Stats tell a lot

I got this cute e-mail forward last night, and it really made me start to think about some of the things in Ethiopia. Most the e-mail was just cue stuff, but there was this striking resemblence to Ethiopia there:

Here are some  statistics for the US for the Year  1906 : 
—The average life expectancy  was 47 years. 
—Only 14 percent of the homes had a bathtub. 
—Only 8 percent of the homes had a telephone.  . 
—There were only 8,000 cars   and only 144 miles  of paved roads. 
—The maximum speed limit in most cities was 10 mph. 
—The tallest structure in the world was the Eiffel Tower! 
—The average wage in was 22 cents per hour. 
—The average  worker made between $200 and $400 per year . 
—A competent accountant could expect to earn $2000 per year,
—a dentist $2,500 per year, a veterinarian between $1,500 and $4,000 per year, and a mechanical engineer about $5,000 per year. 
—More than 95 percent of all births  took place at HOME . 
—Ninety percent of all  doctors had NO COLLEGE EDUCATION! Instead, they attended so-called medical schools, many of which  were condemned in the press AND the government as “substandard.” 
—Sugar cost four cents a pound. 
—Eggs were fourteen cents a dozen. 
—Coffee was fifteen cents a pound. 
—Most women only washed their hair once a month, and used  borax or egg yolks for shampoo. 
—Canada passed a law that prohibited poor people from  entering into their country for any reason. 
—Five leading causes of death  were: 
—–1. Pneumonia and influenza
—–2. Tuberculosis
—–3. Diarrhea
—–4. Heart disease
—–5. Stroke 
—The American flag had 45 stars.  . 
—The population of Las Vegas, Nevada, was only 30!!!! 
—Crossword puzzles, canned beer, and ice tea  hadn’t been invented yet. 
—There was no Mother’s Day or Father’s Day. 
—Two out of every 10  adults couldn’t read or write.  Only 6 percent of all Americans had graduated from high school. 
—Marijuana, heroin, and morphine were all available over the counter at the local corner drugstores. Back then pharmacists said, “Heroin clears the complexion, gives buoyancy to the mind, regulates the stomach and bowels, and is, in fact, a perfect  guardian of health.” ( Shocking? DUH! ) 
—Eighteen percent of households   had at least  one full-time servant or domestic help. 
—There were about 230 reported murders in the ENTIRE ! U.S.A. ! 

So I hopped on the CIA’s website, and the World Bank’s site, along with the UN and a few otheres, and was able to piece the following together:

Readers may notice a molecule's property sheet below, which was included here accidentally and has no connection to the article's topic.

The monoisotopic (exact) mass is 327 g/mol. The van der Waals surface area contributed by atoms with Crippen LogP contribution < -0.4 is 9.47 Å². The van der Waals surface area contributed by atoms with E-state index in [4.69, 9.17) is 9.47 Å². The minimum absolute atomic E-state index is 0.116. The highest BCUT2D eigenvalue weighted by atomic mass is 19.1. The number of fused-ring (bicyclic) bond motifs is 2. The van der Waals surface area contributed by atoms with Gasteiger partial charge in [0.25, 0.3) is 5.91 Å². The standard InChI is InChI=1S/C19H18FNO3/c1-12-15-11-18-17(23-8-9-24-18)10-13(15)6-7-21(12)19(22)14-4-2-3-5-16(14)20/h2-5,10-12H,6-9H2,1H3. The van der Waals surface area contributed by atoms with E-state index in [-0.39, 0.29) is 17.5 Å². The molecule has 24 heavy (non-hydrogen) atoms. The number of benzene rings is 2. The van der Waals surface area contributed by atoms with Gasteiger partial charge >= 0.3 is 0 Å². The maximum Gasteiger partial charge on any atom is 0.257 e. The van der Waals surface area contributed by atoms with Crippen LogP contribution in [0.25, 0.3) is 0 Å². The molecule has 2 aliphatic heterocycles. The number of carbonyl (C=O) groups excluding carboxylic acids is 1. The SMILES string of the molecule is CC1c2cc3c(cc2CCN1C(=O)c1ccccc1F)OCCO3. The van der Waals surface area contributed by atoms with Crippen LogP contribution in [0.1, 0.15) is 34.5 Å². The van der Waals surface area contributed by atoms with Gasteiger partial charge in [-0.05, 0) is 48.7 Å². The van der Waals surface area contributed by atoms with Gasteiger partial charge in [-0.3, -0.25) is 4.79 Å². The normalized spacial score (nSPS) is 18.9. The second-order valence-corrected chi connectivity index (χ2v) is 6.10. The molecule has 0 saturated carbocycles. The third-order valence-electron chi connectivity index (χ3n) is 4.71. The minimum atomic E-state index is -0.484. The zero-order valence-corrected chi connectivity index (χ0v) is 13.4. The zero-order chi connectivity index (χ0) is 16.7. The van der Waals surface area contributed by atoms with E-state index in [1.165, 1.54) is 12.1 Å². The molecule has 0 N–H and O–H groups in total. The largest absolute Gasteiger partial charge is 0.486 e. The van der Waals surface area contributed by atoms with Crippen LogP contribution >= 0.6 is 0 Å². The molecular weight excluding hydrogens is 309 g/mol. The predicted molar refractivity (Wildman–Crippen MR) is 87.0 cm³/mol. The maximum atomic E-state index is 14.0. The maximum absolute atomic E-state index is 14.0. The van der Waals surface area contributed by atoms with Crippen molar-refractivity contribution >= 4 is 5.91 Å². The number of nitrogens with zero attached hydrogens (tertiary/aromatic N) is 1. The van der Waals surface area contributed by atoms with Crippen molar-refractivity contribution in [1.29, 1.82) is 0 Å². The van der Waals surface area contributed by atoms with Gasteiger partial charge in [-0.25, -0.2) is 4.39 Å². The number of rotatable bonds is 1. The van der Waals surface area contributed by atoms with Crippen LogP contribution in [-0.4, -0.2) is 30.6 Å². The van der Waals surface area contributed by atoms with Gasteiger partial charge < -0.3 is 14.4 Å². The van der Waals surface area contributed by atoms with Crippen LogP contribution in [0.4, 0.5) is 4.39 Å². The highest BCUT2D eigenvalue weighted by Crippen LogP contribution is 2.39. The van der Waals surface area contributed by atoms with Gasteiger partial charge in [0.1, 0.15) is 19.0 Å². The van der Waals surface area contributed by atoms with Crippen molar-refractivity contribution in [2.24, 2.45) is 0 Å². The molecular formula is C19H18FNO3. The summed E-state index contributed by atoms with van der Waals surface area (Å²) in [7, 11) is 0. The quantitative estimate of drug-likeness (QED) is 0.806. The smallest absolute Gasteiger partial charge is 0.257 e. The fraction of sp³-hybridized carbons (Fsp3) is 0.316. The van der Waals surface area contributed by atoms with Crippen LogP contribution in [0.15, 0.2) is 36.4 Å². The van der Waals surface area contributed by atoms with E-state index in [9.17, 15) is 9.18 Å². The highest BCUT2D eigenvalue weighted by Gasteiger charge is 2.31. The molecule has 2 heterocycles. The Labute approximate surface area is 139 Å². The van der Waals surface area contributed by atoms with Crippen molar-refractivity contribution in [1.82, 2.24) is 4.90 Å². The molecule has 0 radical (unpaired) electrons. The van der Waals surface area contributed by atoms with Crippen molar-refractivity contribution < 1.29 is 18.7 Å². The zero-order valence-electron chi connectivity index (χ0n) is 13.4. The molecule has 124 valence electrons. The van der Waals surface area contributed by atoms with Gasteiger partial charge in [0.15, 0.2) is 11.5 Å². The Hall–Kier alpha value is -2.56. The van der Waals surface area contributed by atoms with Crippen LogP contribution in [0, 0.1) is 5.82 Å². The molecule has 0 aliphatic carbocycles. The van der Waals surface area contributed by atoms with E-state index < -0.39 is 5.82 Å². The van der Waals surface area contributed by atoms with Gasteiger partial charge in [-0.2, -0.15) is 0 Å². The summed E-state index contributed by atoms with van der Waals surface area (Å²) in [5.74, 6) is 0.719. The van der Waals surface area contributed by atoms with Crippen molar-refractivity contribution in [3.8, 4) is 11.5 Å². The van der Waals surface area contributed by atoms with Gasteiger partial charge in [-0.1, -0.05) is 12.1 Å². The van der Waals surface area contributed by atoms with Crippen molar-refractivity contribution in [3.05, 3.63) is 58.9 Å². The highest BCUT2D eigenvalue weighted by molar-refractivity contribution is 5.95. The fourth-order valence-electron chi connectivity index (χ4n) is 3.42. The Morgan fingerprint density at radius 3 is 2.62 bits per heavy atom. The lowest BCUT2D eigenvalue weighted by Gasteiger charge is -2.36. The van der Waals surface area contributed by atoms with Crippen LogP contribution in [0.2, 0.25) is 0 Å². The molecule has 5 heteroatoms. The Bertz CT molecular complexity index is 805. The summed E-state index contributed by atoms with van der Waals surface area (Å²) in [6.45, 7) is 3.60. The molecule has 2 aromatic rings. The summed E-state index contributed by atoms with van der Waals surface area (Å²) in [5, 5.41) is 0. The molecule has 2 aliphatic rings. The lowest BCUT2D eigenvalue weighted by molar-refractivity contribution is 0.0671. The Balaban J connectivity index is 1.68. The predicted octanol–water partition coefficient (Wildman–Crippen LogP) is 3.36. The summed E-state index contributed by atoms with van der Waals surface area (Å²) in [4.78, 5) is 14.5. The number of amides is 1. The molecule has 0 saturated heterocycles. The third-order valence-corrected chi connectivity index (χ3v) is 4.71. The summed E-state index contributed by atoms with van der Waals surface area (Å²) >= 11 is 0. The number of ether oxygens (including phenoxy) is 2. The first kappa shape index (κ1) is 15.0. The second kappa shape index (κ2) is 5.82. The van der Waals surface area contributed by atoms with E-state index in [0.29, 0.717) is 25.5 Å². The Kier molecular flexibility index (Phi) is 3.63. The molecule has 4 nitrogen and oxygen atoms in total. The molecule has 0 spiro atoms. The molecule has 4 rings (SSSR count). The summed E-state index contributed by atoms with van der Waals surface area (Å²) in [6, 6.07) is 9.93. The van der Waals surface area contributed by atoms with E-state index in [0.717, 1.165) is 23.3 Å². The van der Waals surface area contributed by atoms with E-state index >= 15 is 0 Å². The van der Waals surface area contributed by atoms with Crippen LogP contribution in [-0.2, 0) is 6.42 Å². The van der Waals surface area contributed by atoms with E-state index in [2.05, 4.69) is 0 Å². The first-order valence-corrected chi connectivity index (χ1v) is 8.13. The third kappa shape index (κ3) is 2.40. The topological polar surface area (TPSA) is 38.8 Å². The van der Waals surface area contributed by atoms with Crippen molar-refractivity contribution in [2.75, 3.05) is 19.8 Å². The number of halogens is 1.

Here are some  statistics for Ethiopia for the Year  2006 : 
—The average life expectancy  is 43 years. 
—Only 1 percent of the homes have a telephone. This does not include Cell Phones . 
—There are only 2100 miles  of paved roads. (basically the length of I-95, the US curently has 2,582,278miles)
—There is no real speed limit, or even real observable traffic laws in teh cities. 
—The average  worker makes $110 per year . 
—Only 6% of births have a skilled attendant present. 
—Five leading causes of death  are:
—–2. Malaria
—–3. Respitory Infections
—–4. Diarrhea
—–5. Perinatal Conditions 
—6 out of every 10  adults can’t read or write.  Only 31 percent of all Ethiopians have graduated from high school.
—Only 2 out of every 10 women have had any formal education.
—The average family has 5 kids. 

There is so much more I could show to give a statistical image of where Ethiopia is right now, but this already says a lot. It’s not quite like time travel, as they are a modern society, but they are stuck about 100 years behind us economically.

It has me thinking again, which is always dangerous, but hopefully it will get you to think as well. It’s not good enough to say that sucks and do nothing, we do need to act, and we do need to help. I’m just wondering on how we can send AID that will truly help improve the society, not just throw money at a problem.


One Response to “Stats tell a lot”

  1. I am so glad you did this post Avery. I received the same email and commented to my husband that America 100 years ago, reminded me very much of Ethiopia today. I don’t know if that is a hopeful thing or a desperately sad thing. We (Americans) have come SOOOO far. Could Ethiopia too? I just pray it will not take 100 years. Let’s all keep working at doing our parts!

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